Pull out your wallet – look at your ATM and credit or debit cards – you are most likely doing business with companies who finance nuclear weapons. The companies holding your mortgage, providing your life insurance and holding your mutual funds or other investments may well help finance nuclear weapons. So you have the opportunity to have a direct and immediate impact on the production of nuclear weapons: you can stop doing business with the corporations that profit from making nuclear weapons.

This also presents an opportunity for peace and disarmament supporters to link with activists boycotting or divesting from corporations for other good reasons, over their banking, environmental, labor, trade or policy practices (the Move our Money campaign, which encourages consumers to take their deposits out of big banks and put them instead in community banks and credit unions, being a great example).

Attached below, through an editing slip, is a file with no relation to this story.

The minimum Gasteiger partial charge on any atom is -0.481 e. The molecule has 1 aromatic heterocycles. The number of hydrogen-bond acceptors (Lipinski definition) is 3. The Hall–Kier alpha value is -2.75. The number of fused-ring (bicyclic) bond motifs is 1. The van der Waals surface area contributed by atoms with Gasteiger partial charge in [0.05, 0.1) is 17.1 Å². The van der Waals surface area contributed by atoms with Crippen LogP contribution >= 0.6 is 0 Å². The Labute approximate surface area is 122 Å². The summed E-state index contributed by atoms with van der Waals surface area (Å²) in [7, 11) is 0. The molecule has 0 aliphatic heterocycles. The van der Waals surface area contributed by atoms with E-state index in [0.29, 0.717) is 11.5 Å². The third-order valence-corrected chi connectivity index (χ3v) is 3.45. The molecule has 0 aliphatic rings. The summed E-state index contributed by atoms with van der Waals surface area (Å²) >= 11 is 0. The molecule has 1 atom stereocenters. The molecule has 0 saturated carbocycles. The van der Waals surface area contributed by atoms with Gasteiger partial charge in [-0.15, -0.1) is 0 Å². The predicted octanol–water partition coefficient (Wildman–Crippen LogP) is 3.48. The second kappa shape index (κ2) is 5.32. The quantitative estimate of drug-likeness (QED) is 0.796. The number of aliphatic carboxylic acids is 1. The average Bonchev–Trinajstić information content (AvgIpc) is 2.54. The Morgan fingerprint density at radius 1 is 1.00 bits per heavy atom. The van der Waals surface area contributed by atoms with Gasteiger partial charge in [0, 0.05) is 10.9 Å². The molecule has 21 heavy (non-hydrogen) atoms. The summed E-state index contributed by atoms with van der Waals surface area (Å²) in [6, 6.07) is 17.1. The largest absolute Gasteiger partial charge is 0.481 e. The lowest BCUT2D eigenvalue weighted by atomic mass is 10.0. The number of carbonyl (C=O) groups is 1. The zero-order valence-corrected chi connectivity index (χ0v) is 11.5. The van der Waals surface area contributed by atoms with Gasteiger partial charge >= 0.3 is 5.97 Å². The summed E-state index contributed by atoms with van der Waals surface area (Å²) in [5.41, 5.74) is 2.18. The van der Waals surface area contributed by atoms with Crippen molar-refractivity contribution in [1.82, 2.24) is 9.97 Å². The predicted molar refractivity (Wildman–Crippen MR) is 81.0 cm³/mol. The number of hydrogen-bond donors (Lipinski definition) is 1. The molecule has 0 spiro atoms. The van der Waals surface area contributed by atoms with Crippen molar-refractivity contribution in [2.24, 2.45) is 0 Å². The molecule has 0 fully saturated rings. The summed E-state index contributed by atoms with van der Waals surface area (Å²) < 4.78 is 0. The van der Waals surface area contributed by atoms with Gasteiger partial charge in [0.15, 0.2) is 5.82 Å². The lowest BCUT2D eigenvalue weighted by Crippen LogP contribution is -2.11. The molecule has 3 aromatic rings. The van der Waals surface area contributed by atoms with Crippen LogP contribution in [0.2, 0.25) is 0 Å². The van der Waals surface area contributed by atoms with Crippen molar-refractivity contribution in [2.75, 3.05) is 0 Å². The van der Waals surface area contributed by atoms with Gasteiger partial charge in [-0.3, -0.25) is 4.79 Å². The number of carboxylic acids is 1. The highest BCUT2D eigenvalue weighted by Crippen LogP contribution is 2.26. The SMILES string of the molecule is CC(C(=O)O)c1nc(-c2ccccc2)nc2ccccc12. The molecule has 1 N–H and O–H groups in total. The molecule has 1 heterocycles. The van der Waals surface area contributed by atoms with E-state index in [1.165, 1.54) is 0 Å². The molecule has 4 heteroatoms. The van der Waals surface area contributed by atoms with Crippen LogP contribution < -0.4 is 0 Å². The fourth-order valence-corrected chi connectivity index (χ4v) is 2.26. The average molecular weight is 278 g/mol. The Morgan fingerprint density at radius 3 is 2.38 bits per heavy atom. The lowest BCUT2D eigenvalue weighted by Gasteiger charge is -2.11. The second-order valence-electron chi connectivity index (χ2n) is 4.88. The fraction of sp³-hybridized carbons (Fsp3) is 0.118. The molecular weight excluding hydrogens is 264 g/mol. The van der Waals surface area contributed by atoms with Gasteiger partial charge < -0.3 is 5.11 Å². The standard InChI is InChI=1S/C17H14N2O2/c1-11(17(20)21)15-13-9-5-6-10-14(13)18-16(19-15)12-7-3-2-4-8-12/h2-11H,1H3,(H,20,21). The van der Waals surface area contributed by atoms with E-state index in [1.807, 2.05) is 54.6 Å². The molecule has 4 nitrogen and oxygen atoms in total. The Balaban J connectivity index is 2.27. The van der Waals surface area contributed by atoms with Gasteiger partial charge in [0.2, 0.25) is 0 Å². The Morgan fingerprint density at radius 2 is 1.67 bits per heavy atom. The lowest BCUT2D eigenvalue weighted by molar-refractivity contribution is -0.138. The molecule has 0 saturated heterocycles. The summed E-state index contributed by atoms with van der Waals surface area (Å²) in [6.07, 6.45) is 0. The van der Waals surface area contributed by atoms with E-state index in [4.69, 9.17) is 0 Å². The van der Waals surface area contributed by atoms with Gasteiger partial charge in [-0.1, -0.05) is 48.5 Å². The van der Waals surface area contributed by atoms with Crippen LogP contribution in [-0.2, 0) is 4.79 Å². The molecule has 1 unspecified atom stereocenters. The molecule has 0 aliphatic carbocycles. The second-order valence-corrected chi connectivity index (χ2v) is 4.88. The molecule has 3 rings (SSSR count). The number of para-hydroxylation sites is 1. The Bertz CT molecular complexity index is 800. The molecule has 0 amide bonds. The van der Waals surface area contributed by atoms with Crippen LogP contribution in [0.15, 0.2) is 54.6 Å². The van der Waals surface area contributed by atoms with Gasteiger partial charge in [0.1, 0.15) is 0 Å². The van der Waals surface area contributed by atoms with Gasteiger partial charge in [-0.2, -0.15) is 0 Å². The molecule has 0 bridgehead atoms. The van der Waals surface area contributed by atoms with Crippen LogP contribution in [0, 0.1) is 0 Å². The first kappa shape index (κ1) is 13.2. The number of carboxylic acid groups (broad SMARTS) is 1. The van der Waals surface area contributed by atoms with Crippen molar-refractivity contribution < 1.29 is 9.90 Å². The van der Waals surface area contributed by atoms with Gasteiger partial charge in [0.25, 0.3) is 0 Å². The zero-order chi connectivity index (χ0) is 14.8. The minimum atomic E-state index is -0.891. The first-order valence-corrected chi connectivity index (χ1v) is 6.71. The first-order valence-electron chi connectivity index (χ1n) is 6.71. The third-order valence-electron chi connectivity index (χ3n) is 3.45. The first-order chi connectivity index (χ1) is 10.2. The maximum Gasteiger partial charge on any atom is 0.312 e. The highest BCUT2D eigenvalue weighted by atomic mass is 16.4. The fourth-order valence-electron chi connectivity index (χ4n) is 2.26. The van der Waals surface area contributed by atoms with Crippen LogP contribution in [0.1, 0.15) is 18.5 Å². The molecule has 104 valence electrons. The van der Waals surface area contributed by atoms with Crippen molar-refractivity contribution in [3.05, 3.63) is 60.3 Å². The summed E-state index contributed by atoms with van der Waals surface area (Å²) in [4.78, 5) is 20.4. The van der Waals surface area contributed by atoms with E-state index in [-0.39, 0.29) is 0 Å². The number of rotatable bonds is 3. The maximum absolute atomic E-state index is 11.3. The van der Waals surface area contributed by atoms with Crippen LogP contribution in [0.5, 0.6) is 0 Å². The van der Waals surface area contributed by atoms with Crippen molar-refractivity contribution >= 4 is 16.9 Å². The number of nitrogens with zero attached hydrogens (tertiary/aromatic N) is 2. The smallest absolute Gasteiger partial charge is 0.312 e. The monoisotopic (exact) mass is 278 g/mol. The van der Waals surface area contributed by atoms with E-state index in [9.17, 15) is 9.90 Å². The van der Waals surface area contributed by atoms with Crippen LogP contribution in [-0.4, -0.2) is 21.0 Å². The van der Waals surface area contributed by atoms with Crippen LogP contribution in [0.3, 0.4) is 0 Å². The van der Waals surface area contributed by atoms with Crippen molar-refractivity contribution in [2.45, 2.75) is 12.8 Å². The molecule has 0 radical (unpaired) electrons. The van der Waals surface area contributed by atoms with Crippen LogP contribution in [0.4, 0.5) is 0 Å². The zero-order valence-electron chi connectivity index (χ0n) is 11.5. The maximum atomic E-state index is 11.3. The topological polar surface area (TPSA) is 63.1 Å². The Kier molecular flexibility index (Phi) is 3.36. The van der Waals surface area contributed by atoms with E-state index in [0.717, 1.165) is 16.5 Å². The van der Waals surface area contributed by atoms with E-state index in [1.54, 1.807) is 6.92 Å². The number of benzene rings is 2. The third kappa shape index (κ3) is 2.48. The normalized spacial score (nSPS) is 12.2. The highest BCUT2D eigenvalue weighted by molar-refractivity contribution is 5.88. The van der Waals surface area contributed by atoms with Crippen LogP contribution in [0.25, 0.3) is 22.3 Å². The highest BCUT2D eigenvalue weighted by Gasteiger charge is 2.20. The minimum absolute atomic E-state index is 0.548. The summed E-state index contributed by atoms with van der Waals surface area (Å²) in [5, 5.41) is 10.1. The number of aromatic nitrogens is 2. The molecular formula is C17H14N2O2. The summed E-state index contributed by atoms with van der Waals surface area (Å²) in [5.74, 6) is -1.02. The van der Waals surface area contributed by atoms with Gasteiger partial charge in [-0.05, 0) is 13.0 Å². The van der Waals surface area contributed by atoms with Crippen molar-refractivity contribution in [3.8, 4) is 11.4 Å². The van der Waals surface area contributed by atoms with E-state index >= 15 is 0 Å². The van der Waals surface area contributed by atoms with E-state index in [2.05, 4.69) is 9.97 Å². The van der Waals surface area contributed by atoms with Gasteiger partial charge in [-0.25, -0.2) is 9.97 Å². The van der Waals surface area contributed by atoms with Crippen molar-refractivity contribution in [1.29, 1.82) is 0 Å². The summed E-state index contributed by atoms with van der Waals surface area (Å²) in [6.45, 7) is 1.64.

Boycott and divestment campaigns have been successful tools for social change around the world and are a needed companion (and for some, a necessary alternative) to the painstakingly slow (and some would argue unresponsive and undemocratic) legislative process, especially on military and foreign policy. This kind of campaign gives us an opportunity to build our movement with an achievable strategy and short-term winnable goals, which will energize old and new activists alike while it moves us a step closer to a nuclear-weapons-free world.